Also caught in the mix of a murder, Carter’s life falls apart, his distress compounded by disquiet because Carter’s gayness is an open secret: known but never spoken about. In Tony Kushner’s landmark play Angels in America, Roy Cohn says this about homosexuals: “They are men who know nobody, and who nobody knows.” He could have been describing Carter: There’s almost nothing inside of him, and it’s this that he must confront in the room. There is no pleasure. There is no mind. There is barely a body. Existing so long to serve others as arm candy for important, but ultimately inconsequential parties in the nation’s capital, there’s almost nothing left of Carter.
The context is somewhat different for Schrader’s biopic of Yukio Mishima, Mishima: A Life in Four Chapter. At once one of Japan’s most celebrated artists and also the subject of much scrutiny for the ways in which his art transgressed social mores, Mishima in Schrader’s lens leads the life of an artist reconciling with what being means: being an artist, and simply being—physically, spiritually, mentally. As the film interrogates, Mishima’s great struggle was to find harmony with art and the self, with the body and the soul, making him the perfect fodder for Schrader’s interests. “The body precedes words,” Mishima narrates, as his fiction comes to life via adaptations of scenes from works like The Temple of the Golden Pavilion, Kyoko’s House and Runaway Horses.
But the contexts of Mishima’s life, and the core issues which rumble around his imaginative head, are not so dramatically different than those of Julian or Carter: These characters are obligated and expected to manifest masculinity in particular ways, even in Carter’s fey, disarming socialite and unthreatening version of gayness. For Mishima, queerness transgresses the social norms of masculinity; when he looks at a painting of St. Sebastiane, the suggestion of nudity, the arrows pointing out from his body and the pulsating eroticism stirs something in Mishima that he knows is wrong. “I trembled with joy. My loins swelled. […] My need to transform reality was an urgent necessity as important as three meals a day or sleep,” he says. Reality is a prison, mortality is coiled around our bodies, and to seek pleasure is to try to break free of the norms that bind us.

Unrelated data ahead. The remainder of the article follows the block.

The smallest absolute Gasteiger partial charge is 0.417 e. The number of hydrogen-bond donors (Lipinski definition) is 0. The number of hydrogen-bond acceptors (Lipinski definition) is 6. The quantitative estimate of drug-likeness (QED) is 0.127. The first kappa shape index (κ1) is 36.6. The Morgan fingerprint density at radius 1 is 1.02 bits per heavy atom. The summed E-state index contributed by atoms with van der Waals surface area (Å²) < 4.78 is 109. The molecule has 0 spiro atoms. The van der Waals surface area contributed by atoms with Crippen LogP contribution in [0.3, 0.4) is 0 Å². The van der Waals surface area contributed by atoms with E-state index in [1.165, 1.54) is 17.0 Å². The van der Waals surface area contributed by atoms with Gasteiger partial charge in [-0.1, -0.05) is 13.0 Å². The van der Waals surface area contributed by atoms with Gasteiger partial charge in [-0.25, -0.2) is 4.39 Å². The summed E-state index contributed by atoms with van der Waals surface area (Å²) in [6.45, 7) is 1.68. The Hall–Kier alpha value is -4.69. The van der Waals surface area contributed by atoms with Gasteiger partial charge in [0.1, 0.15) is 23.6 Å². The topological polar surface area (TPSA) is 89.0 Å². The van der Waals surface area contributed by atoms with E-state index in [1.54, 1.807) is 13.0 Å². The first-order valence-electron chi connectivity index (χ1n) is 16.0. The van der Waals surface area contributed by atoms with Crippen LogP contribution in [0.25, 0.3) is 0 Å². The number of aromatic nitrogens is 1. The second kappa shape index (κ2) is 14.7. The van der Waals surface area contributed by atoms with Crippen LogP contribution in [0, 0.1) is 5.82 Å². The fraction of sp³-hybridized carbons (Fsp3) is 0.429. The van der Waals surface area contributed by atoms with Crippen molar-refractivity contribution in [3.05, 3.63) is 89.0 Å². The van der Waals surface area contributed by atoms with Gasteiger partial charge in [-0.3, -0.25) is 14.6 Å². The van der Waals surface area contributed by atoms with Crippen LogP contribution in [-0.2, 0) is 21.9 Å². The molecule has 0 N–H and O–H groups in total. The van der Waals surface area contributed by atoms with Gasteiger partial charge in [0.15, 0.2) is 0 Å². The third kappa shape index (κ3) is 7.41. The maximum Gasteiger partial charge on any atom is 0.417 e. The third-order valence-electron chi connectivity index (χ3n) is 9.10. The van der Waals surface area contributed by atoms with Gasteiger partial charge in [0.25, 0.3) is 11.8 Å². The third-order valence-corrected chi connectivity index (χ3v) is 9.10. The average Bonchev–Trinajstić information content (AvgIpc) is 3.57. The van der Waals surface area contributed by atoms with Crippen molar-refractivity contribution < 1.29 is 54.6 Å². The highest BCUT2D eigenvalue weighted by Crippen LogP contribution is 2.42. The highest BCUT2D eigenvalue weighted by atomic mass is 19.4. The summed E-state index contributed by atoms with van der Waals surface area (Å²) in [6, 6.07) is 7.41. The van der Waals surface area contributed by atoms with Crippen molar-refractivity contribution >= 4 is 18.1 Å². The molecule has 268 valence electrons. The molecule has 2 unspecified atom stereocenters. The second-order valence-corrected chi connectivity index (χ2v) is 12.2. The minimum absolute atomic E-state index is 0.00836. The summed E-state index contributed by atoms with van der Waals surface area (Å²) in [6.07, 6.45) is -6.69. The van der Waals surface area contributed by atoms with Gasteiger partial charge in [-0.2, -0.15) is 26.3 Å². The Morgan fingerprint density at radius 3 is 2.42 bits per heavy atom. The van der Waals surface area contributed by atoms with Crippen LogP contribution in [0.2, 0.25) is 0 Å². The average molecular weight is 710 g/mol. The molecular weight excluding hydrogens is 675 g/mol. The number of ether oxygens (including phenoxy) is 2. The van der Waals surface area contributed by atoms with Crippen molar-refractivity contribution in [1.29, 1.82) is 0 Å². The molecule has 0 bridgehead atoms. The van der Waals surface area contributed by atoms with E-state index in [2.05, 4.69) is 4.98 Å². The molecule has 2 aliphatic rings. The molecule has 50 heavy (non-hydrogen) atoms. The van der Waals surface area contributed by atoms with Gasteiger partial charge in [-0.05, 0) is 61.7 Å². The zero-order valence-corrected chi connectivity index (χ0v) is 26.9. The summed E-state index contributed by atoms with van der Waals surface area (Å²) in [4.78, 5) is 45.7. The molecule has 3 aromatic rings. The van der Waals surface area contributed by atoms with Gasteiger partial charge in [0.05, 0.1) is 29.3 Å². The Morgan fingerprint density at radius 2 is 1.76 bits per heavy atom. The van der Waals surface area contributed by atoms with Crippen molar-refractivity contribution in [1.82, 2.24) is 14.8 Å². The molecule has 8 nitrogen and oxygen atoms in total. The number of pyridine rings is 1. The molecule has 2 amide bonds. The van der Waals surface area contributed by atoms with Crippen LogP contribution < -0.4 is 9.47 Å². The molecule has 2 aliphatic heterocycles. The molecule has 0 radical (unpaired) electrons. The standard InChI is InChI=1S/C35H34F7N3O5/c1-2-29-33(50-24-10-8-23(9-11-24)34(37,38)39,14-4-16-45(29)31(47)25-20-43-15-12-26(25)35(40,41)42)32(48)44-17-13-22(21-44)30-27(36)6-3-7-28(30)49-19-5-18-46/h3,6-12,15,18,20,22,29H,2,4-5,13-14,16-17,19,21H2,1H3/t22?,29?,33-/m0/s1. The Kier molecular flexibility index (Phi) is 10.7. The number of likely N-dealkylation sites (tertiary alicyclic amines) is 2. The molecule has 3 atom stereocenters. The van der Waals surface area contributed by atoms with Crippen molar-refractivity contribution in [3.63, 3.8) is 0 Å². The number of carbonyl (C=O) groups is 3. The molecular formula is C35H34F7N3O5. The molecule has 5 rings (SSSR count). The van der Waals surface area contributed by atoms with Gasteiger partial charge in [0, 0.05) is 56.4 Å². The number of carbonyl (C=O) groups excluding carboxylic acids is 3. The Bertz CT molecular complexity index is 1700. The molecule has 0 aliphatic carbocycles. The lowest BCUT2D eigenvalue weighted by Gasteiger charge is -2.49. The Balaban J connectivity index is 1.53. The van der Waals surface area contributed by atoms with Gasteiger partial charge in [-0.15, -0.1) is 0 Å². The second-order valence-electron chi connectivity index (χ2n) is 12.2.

Of the three aforementioned characters, Mishima is the most self-aware, the least “empty,” but the most anxious about the possibility of emptiness inside of him. He is most cognizant of the restrictions and limitedness within his society, of the social practices by which he must abide and of the corporeality of his own body. He most knows what does or does not make him a man in this society, aware of the material advantages and disadvantages, of the physical construction of his masculinity and how he queers it. He too is acutely attentive to the eroticism of narcissism, transforming his body, shaping it and cultivating it so that he may be the ideal specimen in Japan. As he evolves into an extreme traditionalist, disavowing materiality and vying for the preservation of Japan as an empire, he continues to wrestle with the immaculate marriage of mind, body, spirit and art. He ultimately commits public seppuku.
The men in Paul Schrader’s films are undone by the feeble attempts to preserve restrictive ideals of masculinity: One event sets off a chain reaction, a domino effect for the undoing of the self. The curated acts, the sculpting, that Julian, Carter and Mishima commit themselves to are flimsy, revealing that, once one peels back each layer of “manhood,” inside is something vacant, an abyss of loneliness and anxiety. To varying degrees, Schrader’s films are riffs on film noir and horror, one man forced to negotiate the world after something has changed his perception, ultimately confronting something that has been unknown to him. In these films, the most unknown for Schrader’s men is the self.